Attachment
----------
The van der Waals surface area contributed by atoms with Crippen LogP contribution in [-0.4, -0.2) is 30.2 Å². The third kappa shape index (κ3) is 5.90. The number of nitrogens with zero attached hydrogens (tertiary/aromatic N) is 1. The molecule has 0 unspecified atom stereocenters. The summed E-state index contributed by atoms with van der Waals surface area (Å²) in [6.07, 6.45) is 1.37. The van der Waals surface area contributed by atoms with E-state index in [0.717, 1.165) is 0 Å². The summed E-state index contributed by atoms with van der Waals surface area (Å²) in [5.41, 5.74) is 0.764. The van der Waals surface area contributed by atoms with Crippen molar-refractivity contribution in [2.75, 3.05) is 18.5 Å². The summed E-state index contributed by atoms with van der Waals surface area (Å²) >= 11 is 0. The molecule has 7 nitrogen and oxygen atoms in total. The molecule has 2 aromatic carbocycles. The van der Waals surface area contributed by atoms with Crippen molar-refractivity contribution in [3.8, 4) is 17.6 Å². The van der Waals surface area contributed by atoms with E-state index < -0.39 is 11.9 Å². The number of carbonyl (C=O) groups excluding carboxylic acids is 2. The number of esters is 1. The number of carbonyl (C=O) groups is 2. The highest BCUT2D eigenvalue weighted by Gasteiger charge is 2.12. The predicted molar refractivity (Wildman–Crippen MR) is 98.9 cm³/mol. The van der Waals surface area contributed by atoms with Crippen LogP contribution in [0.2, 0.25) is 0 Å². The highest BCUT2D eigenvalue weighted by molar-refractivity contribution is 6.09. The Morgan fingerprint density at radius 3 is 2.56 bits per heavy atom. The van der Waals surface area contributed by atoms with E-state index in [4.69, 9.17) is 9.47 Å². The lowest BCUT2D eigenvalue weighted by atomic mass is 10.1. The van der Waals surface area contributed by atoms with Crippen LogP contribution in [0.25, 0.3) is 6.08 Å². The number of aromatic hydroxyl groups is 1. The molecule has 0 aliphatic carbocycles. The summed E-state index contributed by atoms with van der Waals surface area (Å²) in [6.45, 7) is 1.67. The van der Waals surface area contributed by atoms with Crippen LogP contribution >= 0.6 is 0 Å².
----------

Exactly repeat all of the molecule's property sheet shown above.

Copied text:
The van der Waals surface area contributed by atoms with Crippen LogP contribution in [-0.4, -0.2) is 30.2 Å². The third kappa shape index (κ3) is 5.90. The number of nitrogens with zero attached hydrogens (tertiary/aromatic N) is 1. The molecule has 0 unspecified atom stereocenters. The summed E-state index contributed by atoms with van der Waals surface area (Å²) in [6.07, 6.45) is 1.37. The van der Waals surface area contributed by atoms with E-state index in [0.717, 1.165) is 0 Å². The summed E-state index contributed by atoms with van der Waals surface area (Å²) in [5.41, 5.74) is 0.764. The van der Waals surface area contributed by atoms with Crippen molar-refractivity contribution in [2.75, 3.05) is 18.5 Å². The summed E-state index contributed by atoms with van der Waals surface area (Å²) >= 11 is 0. The molecule has 7 nitrogen and oxygen atoms in total. The molecule has 2 aromatic carbocycles. The van der Waals surface area contributed by atoms with Crippen molar-refractivity contribution in [3.8, 4) is 17.6 Å². The van der Waals surface area contributed by atoms with E-state index < -0.39 is 11.9 Å². The number of carbonyl (C=O) groups excluding carboxylic acids is 2. The number of esters is 1. The number of carbonyl (C=O) groups is 2. The highest BCUT2D eigenvalue weighted by Gasteiger charge is 2.12. The predicted molar refractivity (Wildman–Crippen MR) is 98.9 cm³/mol. The van der Waals surface area contributed by atoms with Crippen LogP contribution in [0.2, 0.25) is 0 Å². The highest BCUT2D eigenvalue weighted by molar-refractivity contribution is 6.09. The Morgan fingerprint density at radius 3 is 2.56 bits per heavy atom. The van der Waals surface area contributed by atoms with E-state index in [4.69, 9.17) is 9.47 Å². The lowest BCUT2D eigenvalue weighted by atomic mass is 10.1. The van der Waals surface area contributed by atoms with Crippen LogP contribution in [0.25, 0.3) is 6.08 Å². The number of aromatic hydroxyl groups is 1. The molecule has 0 aliphatic carbocycles. The summed E-state index contributed by atoms with van der Waals surface area (Å²) in [6.45, 7) is 1.67. The van der Waals surface area contributed by atoms with Crippen LogP contribution >= 0.6 is 0 Å².